Contextualising Conflict: State, Society and the Politics of Security and Identity
Seminars are usually held on Thursday at 17:00 in Birley Room, Hatfield College, but you should check the seminar details for exceptions. Contact email@example.com for more information about this seminar series.
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About the Research Stream
While research on the relationship between conflict and wider structural factors, such as economic development, geography or ethnic diversity, is well-developed, the micro-dynamics of conflict and how these are affected by state behaviour, political structures, social movements, societal customs, and identity politics are far less understood.
This stream brings together research which probes the micro-dynamics of conflict and their interplay with wider macro factors. It combines research on conflict and insurgency more broadly with research on terrorism and counter-terrorism regimes, the interaction between the two, and their impact on state and society. Drawing on ethnography, sociology, social movement theory and archaeology, key research questions include:
State Structures, Counter-Insurgency/Counter-Terrorism Practices:
- How do counter-insurgency/counter-terrorism practices (e.g. targeted assassinations, counterradicalisation programmes) affect insurgents and the society they form part of?
- What role do political exclusion, repression, criminalisation and surveillance play in insurgency dynamics? How does political inclusion or decriminalisation affect these?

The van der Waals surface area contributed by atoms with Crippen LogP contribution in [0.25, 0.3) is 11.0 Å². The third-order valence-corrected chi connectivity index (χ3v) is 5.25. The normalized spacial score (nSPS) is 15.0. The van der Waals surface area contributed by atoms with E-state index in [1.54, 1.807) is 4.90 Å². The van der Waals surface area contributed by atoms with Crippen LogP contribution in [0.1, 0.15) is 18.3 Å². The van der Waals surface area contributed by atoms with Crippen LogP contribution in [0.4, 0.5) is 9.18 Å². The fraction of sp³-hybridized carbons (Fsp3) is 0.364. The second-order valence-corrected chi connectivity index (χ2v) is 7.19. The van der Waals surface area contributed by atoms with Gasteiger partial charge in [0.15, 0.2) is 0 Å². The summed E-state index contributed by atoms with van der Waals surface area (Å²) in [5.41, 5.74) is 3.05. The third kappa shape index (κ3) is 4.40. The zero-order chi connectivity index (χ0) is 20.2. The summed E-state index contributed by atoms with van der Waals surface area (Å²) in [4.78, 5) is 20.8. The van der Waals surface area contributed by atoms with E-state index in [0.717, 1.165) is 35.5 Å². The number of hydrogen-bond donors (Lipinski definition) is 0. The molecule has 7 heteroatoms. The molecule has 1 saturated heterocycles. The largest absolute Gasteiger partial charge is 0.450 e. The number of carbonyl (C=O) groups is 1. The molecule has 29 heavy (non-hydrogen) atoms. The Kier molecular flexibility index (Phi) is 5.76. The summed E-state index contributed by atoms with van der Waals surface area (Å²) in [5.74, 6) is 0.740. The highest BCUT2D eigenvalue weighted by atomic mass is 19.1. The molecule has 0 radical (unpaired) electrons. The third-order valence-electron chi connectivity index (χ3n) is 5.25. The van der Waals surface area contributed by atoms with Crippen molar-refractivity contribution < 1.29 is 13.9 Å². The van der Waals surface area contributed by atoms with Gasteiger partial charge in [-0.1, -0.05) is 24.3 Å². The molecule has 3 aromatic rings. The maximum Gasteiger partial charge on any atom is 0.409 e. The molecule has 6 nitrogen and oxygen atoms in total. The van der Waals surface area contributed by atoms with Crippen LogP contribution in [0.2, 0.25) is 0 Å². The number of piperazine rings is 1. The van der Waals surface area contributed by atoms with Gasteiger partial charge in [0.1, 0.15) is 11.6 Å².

In what ways do 'failed' and 'failing' states fuel conflict and insurgencies?
Society, Indigenous Power Structures, Social Movements:
- How do insurgents and counter-insurgency practices impact society? How do social movements affect insurgents and vice versa?
- How are movement and insurgency dynamics affected by socio-economic changes, changing gender roles, state practices, security regimes, globalisation, transnational migration?
- What challenges do non-state actors pose to traditional diplomacy and conflict resolution structures?
What role to tribal hierarchies and codes of honour play in conflict dynamics?
Culture, Religion, Ethnicity, History, Identity:
- Under what conditions do religious or ethnic identities/beliefs become mobilised in the service of violence or conflict resolution? How are historical sites & symbols mobilised?
- How are these dynamics affected by socio-economic changes, changing gender relations, state practices, security regimes, globalisation, diasporas?
- What role do indigenous forms of social organisation play in conflict and peace-making and how can cross-cultural communication be enhanced?
Areas of expertise in this research stream include:
- Hamas and Hizballah in the Palestinian Territories and Lebanon (Dr Jeroen Gunning)
- Islamist movements in Arab states, Malaysia and Indonesia (Prof James Piscatori)
- Religion, politics and identity in Brazil, Argentina, the UK and the USA (Dr Joanildo Burity)
- Patron-client models in Pakistan; Pakistan and its Diaspora (Dr Stephen Lyon)
- History, archaeology and nationalism, with special reference to Bangladesh, Nepal, Pakistan and Sri Lanka (Prof Robin Coningham)
- Evolution of conflict and peacemaking practices, with special reference to Yugoslavia, Chad, Somalia and Indonesia (Prof Robert Layton)
- The interplay between ethnic politics and the Peoples War in Nepal; environmental protection as a form of population control over minority peoples (Dr Ben Campbell)
- Security paradigms and practices in the UK and the US (Dr Angharad Closs Stephens)
Keywords: insurgent society, terrorism, social movements, state practices, counter-insurgency, (counter)-radicalisation, inequality, tribal politics, honour codes, religion, culture, identity.
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